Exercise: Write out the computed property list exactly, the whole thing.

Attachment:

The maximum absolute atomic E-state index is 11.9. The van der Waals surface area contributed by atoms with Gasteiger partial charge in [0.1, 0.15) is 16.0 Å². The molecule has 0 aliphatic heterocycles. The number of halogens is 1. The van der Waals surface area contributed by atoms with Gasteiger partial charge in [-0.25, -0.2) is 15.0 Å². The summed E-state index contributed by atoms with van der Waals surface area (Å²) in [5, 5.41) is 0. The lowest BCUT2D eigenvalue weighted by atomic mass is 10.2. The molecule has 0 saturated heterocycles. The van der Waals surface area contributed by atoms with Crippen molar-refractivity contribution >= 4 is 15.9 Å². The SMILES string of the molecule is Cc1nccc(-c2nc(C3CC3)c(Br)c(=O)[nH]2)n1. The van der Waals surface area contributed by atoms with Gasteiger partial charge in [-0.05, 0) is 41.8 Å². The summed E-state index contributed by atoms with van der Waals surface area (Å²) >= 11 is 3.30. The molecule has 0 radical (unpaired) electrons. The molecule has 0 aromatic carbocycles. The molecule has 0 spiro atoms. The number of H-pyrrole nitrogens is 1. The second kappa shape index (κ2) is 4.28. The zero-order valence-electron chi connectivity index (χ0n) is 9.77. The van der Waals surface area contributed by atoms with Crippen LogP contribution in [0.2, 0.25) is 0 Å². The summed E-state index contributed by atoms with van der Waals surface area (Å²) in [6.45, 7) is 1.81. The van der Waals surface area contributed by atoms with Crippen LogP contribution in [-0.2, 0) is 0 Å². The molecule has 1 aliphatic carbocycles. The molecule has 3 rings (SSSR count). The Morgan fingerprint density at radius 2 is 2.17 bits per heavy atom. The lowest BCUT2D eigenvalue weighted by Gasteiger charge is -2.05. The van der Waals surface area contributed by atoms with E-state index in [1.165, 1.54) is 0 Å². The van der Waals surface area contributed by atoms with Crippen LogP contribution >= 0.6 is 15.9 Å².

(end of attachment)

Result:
The maximum absolute atomic E-state index is 11.9. The van der Waals surface area contributed by atoms with Gasteiger partial charge in [0.1, 0.15) is 16.0 Å². The molecule has 0 aliphatic heterocycles. The number of halogens is 1. The van der Waals surface area contributed by atoms with Gasteiger partial charge in [-0.25, -0.2) is 15.0 Å². The summed E-state index contributed by atoms with van der Waals surface area (Å²) in [5, 5.41) is 0. The lowest BCUT2D eigenvalue weighted by atomic mass is 10.2. The molecule has 0 saturated heterocycles. The van der Waals surface area contributed by atoms with Crippen molar-refractivity contribution >= 4 is 15.9 Å². The SMILES string of the molecule is Cc1nccc(-c2nc(C3CC3)c(Br)c(=O)[nH]2)n1. The van der Waals surface area contributed by atoms with Gasteiger partial charge in [-0.05, 0) is 41.8 Å². The summed E-state index contributed by atoms with van der Waals surface area (Å²) >= 11 is 3.30. The molecule has 0 radical (unpaired) electrons. The molecule has 0 aromatic carbocycles. The molecule has 0 spiro atoms. The number of H-pyrrole nitrogens is 1. The second kappa shape index (κ2) is 4.28. The zero-order valence-electron chi connectivity index (χ0n) is 9.77. The van der Waals surface area contributed by atoms with Crippen LogP contribution in [0.2, 0.25) is 0 Å². The summed E-state index contributed by atoms with van der Waals surface area (Å²) in [6.45, 7) is 1.81. The van der Waals surface area contributed by atoms with Crippen LogP contribution in [-0.2, 0) is 0 Å². The molecule has 1 aliphatic carbocycles. The molecule has 3 rings (SSSR count). The Morgan fingerprint density at radius 2 is 2.17 bits per heavy atom. The lowest BCUT2D eigenvalue weighted by Gasteiger charge is -2.05. The van der Waals surface area contributed by atoms with E-state index in [1.165, 1.54) is 0 Å². The van der Waals surface area contributed by atoms with Crippen LogP contribution >= 0.6 is 15.9 Å².